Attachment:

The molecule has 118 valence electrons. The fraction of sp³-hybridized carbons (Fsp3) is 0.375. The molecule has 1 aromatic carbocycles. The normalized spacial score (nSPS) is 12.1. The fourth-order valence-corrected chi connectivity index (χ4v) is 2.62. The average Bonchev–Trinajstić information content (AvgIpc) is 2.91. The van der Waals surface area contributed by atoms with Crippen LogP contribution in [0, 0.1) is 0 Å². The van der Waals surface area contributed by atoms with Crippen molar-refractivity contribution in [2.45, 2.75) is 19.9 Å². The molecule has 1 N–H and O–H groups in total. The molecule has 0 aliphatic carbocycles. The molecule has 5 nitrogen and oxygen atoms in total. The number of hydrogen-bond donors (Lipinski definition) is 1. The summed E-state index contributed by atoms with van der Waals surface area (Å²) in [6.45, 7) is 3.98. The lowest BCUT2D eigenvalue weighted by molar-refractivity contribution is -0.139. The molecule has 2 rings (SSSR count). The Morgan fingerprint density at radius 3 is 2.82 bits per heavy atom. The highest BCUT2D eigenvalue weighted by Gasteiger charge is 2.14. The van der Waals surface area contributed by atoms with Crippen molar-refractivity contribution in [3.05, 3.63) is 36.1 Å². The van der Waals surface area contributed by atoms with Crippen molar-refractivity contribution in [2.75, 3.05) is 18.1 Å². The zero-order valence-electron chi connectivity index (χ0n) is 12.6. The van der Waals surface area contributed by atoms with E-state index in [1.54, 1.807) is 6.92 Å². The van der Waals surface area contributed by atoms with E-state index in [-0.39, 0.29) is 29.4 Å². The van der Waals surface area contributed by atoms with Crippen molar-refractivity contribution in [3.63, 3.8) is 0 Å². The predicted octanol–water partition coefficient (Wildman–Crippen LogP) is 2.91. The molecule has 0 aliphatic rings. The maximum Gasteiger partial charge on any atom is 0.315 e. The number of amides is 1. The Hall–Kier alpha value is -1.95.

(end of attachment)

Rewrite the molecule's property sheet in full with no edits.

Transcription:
The molecule has 118 valence electrons. The fraction of sp³-hybridized carbons (Fsp3) is 0.375. The molecule has 1 aromatic carbocycles. The normalized spacial score (nSPS) is 12.1. The fourth-order valence-corrected chi connectivity index (χ4v) is 2.62. The average Bonchev–Trinajstić information content (AvgIpc) is 2.91. The van der Waals surface area contributed by atoms with Crippen LogP contribution in [0, 0.1) is 0 Å². The van der Waals surface area contributed by atoms with Crippen molar-refractivity contribution in [2.45, 2.75) is 19.9 Å². The molecule has 1 N–H and O–H groups in total. The molecule has 0 aliphatic carbocycles. The molecule has 5 nitrogen and oxygen atoms in total. The number of hydrogen-bond donors (Lipinski definition) is 1. The summed E-state index contributed by atoms with van der Waals surface area (Å²) in [6.45, 7) is 3.98. The lowest BCUT2D eigenvalue weighted by molar-refractivity contribution is -0.139. The molecule has 2 rings (SSSR count). The Morgan fingerprint density at radius 3 is 2.82 bits per heavy atom. The highest BCUT2D eigenvalue weighted by Gasteiger charge is 2.14. The van der Waals surface area contributed by atoms with Crippen molar-refractivity contribution in [3.05, 3.63) is 36.1 Å². The van der Waals surface area contributed by atoms with Crippen molar-refractivity contribution in [2.75, 3.05) is 18.1 Å². The zero-order valence-electron chi connectivity index (χ0n) is 12.6. The van der Waals surface area contributed by atoms with E-state index in [1.54, 1.807) is 6.92 Å². The van der Waals surface area contributed by atoms with E-state index in [-0.39, 0.29) is 29.4 Å². The van der Waals surface area contributed by atoms with Crippen molar-refractivity contribution in [3.63, 3.8) is 0 Å². The predicted octanol–water partition coefficient (Wildman–Crippen LogP) is 2.91. The molecule has 0 aliphatic rings. The maximum Gasteiger partial charge on any atom is 0.315 e. The number of amides is 1. The Hall–Kier alpha value is -1.95.